By Mike Steely

The admission of out-of-county students to the L&N STEM Academy came up in a discussion at the Knox County Commission workshop last week with several commissioners questioning School Superintendent James McIntyre about the policy.

On the agenda were three items to approve agreements with Loudon, Monroe and Union counties to admit students to the school. Commissioner Mike Brown asked if the STEM Academy wasn’t established for Knox County Students.

The academy was established in 2011 to teach science, technology, engineering, and math in the Knox County School system and is located in the historic L&N Depot at 401 Henley Street downtown.

McIntyre said the school allows up to 20% of the students from other counties and expenses for those students are paid by those counties. He said there’s a waiting list for Knox County students but if the 20% is not taken by out-of-area students those seats go to local students.

The parent company of Jewelry Television, American’s Collectible Network, Inc. is asking the commission for a payment-in-lieu-of-taxes (PILOT) as it buys the facilities the network has been leasing at 9600 Parkside Drive and 505 North Peters Road. The commission will consider the request during their regular meeting at 5 p.m. today.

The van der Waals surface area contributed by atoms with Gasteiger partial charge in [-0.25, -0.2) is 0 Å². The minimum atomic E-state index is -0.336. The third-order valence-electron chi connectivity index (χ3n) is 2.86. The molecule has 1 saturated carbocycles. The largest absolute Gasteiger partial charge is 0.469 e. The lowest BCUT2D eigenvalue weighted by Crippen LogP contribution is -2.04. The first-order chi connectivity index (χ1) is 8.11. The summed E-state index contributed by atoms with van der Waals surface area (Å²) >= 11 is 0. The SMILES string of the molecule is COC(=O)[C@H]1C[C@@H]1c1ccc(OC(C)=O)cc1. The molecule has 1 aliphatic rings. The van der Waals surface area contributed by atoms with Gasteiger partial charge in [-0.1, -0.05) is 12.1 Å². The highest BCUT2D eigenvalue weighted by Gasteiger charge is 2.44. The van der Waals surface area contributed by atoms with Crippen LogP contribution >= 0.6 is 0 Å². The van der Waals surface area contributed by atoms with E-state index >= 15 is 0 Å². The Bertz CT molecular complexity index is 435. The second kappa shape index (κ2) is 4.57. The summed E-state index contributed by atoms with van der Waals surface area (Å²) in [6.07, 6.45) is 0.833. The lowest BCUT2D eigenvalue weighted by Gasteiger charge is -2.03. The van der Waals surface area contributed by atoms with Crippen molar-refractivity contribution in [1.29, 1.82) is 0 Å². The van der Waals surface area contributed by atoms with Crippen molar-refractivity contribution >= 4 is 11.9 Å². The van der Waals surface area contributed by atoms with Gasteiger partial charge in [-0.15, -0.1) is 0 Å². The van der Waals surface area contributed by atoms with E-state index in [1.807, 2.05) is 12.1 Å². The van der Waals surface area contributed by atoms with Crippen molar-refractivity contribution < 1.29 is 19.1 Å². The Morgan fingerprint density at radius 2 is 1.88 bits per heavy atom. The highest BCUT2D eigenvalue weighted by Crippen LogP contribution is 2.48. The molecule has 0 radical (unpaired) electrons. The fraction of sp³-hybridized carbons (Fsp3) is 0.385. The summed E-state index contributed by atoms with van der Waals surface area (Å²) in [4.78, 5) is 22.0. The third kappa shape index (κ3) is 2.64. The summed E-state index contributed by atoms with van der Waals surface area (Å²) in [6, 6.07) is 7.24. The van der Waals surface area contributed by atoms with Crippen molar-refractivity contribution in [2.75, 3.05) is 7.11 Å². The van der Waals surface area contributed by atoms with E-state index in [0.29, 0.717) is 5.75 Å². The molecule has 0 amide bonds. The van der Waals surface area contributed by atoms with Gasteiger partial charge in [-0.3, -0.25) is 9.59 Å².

The company has 1,200 employees and plans to hire additional IT employees. The PILOT incentive is most often used for new businesses in the county, according to Commissioner Ed Brantley who asked if that would be setting a precedent. Commissioner Bob Thomas answered by saying Jewelry TV could easily locate anywhere in the nation if they wished.

A company spokesperson said the company also hopes to open a GemStore in Pigeon Forge and that Jewelry TV is committed to staying in Knoxville.

Commissioner Brown once again questioned holding the body’s zoning hearings at 7 p.m. following the regular commission meetings which start at 5 p.m. He said that often the regular meeting ends and people sit around for more than an hour before the zoning portion starts. He suggested changing the meeting time to 6 p.m. or immediately following the commission session.

Chairman Brad Anders said the change would need to go through the Rules Committee, which Brown chairs, but opined that changing the meeting time “is the wrong idea.”

The commission also voted to pass along to the regular meeting several items: Renewing the contract with Pugh & Company for outside auditing services; approving a contract with Southern Construction for intersection improvements at the entrance to Pellissippi State College; building a Domestic Violence Shelter on the John Tarleton Campus; forgiving past taxes owed on the property at 625 North Broadway owned by the city; approved a 15-year tax increment financing agreement for the Magnolia Avenue Warehouse District Redevelopment; and setting a special meeting Tuesday. September 1 at 4 p.m. to reorganize the commission and make appointments to boards and commissions.

The commissioners passed along most of the 66 agenda items on “consent” to tonight’s regular meeting, including the controversial Northwest Sector Plan which came back to them from the planning commission with no action taken. The plan, as requested by the commission due to citizen complaints, will drop all references to “PlanET” from the text; otherwise it is identical to the plan as passed by the city council.